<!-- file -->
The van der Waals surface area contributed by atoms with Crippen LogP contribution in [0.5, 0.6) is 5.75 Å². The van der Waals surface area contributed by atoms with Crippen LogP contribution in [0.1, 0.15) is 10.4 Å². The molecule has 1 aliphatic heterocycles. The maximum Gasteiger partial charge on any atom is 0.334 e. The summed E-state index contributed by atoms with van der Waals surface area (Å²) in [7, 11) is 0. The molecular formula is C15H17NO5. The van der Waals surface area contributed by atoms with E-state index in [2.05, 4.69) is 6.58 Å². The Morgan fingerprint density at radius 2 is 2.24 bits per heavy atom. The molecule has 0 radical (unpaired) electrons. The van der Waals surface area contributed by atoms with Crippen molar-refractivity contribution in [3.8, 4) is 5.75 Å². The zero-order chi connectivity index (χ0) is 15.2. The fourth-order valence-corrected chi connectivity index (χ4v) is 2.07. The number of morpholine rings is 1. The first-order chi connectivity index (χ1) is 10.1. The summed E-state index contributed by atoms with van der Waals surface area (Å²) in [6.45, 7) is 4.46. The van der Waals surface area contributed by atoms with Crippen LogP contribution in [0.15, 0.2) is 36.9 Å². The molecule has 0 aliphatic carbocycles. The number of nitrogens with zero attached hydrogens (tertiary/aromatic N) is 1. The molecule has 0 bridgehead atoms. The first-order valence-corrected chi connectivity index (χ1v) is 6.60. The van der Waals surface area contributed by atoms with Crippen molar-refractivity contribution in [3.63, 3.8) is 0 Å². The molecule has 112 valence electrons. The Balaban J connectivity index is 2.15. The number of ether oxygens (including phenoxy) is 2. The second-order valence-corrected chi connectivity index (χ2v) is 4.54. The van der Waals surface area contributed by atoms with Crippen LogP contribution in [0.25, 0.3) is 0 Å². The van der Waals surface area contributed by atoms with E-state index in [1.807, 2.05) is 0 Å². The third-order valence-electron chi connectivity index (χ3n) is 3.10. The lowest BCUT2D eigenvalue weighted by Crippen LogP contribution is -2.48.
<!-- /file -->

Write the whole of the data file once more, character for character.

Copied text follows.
The van der Waals surface area contributed by atoms with Crippen LogP contribution in [0.5, 0.6) is 5.75 Å². The van der Waals surface area contributed by atoms with Crippen LogP contribution in [0.1, 0.15) is 10.4 Å². The molecule has 1 aliphatic heterocycles. The maximum Gasteiger partial charge on any atom is 0.334 e. The summed E-state index contributed by atoms with van der Waals surface area (Å²) in [7, 11) is 0. The molecular formula is C15H17NO5. The van der Waals surface area contributed by atoms with E-state index in [2.05, 4.69) is 6.58 Å². The Morgan fingerprint density at radius 2 is 2.24 bits per heavy atom. The molecule has 0 radical (unpaired) electrons. The van der Waals surface area contributed by atoms with Crippen molar-refractivity contribution in [3.8, 4) is 5.75 Å². The zero-order chi connectivity index (χ0) is 15.2. The fourth-order valence-corrected chi connectivity index (χ4v) is 2.07. The number of morpholine rings is 1. The first-order chi connectivity index (χ1) is 10.1. The summed E-state index contributed by atoms with van der Waals surface area (Å²) in [6.45, 7) is 4.46. The van der Waals surface area contributed by atoms with Crippen LogP contribution in [0.15, 0.2) is 36.9 Å². The molecule has 0 aliphatic carbocycles. The number of nitrogens with zero attached hydrogens (tertiary/aromatic N) is 1. The molecule has 0 bridgehead atoms. The first-order valence-corrected chi connectivity index (χ1v) is 6.60. The van der Waals surface area contributed by atoms with Crippen molar-refractivity contribution in [3.63, 3.8) is 0 Å². The molecule has 112 valence electrons. The Balaban J connectivity index is 2.15. The number of ether oxygens (including phenoxy) is 2. The second-order valence-corrected chi connectivity index (χ2v) is 4.54. The van der Waals surface area contributed by atoms with Crippen LogP contribution in [0.25, 0.3) is 0 Å². The van der Waals surface area contributed by atoms with E-state index in [1.807, 2.05) is 0 Å². The third-order valence-electron chi connectivity index (χ3n) is 3.10. The lowest BCUT2D eigenvalue weighted by Crippen LogP contribution is -2.48.